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Xoring a plaintext with a random stream of the same size is a secure way to encrypt it. A stream cipher works in this way. The issue in your design is the random source. If the random stream has not the security properties one expects the systems is not secure.


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No. I actually new how to do such coding on my MSX machine in the mid-eighties (when I was 12). I'm pretty sure I could have decoded it back then. Note that binary code was much more used at that time; you had to code in assembler to get any kind of performance. It was also pretty common to compress things in such a way because you did not have much memory ...


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To answer your question, I obfuscated 1MB of data that consisted of a single 1 followed by all 0's, using your technique, and fed the results to ent: Entropy = 0.000039 bits per byte. Optimum compression would reduce the size of this 1048576 byte file by 99 percent. Chi square distribution for 1048576 samples is 267385856.00, and randomly ...


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I would agree with @Biv regarding the strength of XOR encryptions are generally linked to the key. i.e. they are only as strong as the key stream.Conventionally, XOR encryption, relies on bitwise exclusive OR operation to generate the ciphertext since it is hardware efficient. In LTE, ciphering of user data takes place in the Packet Data Convergence ...


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Some vocabulary (to answer your comments): Obfuscation is used in computer science to hide source code while maintaining it executable see here. The idea is to hide the source code and make it hard to copy, disassemble. Steganography is to hide a message such as the attacker does not know its existence. By having a encrypted file, this defeat this purpose ...


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It sound like you're using something like an XOR cipher to obfuscate your code. It will appear to be encrypted, but this can still be broken by frequency analysis since the use of a constant shift means that the encryption effectively has no key. An example of how to break a similar XOR cipher can be found here. As @iismathwizard mentioned, decryption ...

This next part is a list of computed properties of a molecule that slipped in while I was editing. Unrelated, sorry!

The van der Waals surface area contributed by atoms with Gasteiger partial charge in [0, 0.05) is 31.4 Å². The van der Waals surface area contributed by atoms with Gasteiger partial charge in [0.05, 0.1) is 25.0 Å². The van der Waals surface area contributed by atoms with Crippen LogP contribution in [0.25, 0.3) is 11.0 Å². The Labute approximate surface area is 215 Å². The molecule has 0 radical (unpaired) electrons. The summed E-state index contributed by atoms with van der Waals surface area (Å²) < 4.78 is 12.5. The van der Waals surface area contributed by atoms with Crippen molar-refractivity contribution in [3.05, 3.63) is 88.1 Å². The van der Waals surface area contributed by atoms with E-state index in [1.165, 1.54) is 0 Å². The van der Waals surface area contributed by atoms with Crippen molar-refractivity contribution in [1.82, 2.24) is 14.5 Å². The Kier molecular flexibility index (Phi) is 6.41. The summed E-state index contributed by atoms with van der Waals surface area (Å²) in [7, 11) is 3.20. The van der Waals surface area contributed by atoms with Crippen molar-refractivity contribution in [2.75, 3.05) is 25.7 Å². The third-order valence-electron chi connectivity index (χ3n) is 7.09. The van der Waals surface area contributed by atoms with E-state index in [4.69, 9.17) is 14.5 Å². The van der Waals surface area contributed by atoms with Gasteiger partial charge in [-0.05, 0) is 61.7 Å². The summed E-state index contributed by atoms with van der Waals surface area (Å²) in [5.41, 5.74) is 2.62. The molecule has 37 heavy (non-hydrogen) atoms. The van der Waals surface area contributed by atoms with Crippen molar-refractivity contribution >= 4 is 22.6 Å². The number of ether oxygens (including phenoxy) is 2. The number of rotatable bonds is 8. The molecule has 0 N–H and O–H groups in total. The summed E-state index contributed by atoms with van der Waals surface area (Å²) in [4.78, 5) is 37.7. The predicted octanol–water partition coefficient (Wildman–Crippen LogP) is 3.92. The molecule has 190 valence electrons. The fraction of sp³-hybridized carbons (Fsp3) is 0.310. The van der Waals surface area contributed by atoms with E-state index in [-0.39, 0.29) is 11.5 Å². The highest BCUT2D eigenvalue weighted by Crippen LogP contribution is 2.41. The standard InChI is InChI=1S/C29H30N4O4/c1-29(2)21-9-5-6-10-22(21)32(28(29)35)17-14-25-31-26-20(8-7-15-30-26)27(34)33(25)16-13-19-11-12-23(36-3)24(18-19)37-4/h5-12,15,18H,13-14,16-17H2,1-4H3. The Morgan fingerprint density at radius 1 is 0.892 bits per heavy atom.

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I should have started here: sub scrypt_hash { my ($key, $salt, $N, $r, $p) = _scrypt_extra(@_); return undef unless defined $key && defined $salt && defined $N && defined $r && defined $p; return "SCRYPT:$N:$r:$p:" . MIME::Base64::encode($salt, "") . ":" . MIME::Base64::encode($key, ""); } It explains that the last ...


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No, there is no checksum built-in to the RSA keys per se. There is no need for that. Does this breaks the key ? Or changes the key internally, without breaking it ? [EDIT] It was rightfully pointed out to me that at least one of the statements I typed (in haste) was plain wrong. Now that the answer has served its initial purpose, I've removed my ...


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Another danger of error correction followed by is the following. If we follow Kerchoff's principle, the error correction method/code as well as the encryption method should be public. Thus the only unknown is the secret key, assuming a symmetric scheme. Most error correction codes are linear and thus introduce dependencies between symbols that are input to ...


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The correct procedure is Compress $\to$ Encrypt $\to$ ECC $\to$ Transmit. You would have no hope of error recovery if you were to apply error correcting information prior to encryption. It is the design goal of a cipher to introduce bit flips with probability ${1}\over{2}$ and Shannon's noisy channel coding theorem tell us we cannot communicate at all if ...


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With some modes you can encode then encrypt, specifically stream cipher modes (CTR, OFB). Bit errors during transmission translate to identical bit errors in the encoded plaintext, and error correction will work as intended. However, with standard block cipher modes (ECB, CBC), the entire block is encrypted, and a 1 bit error in the ciphertext creates many ...



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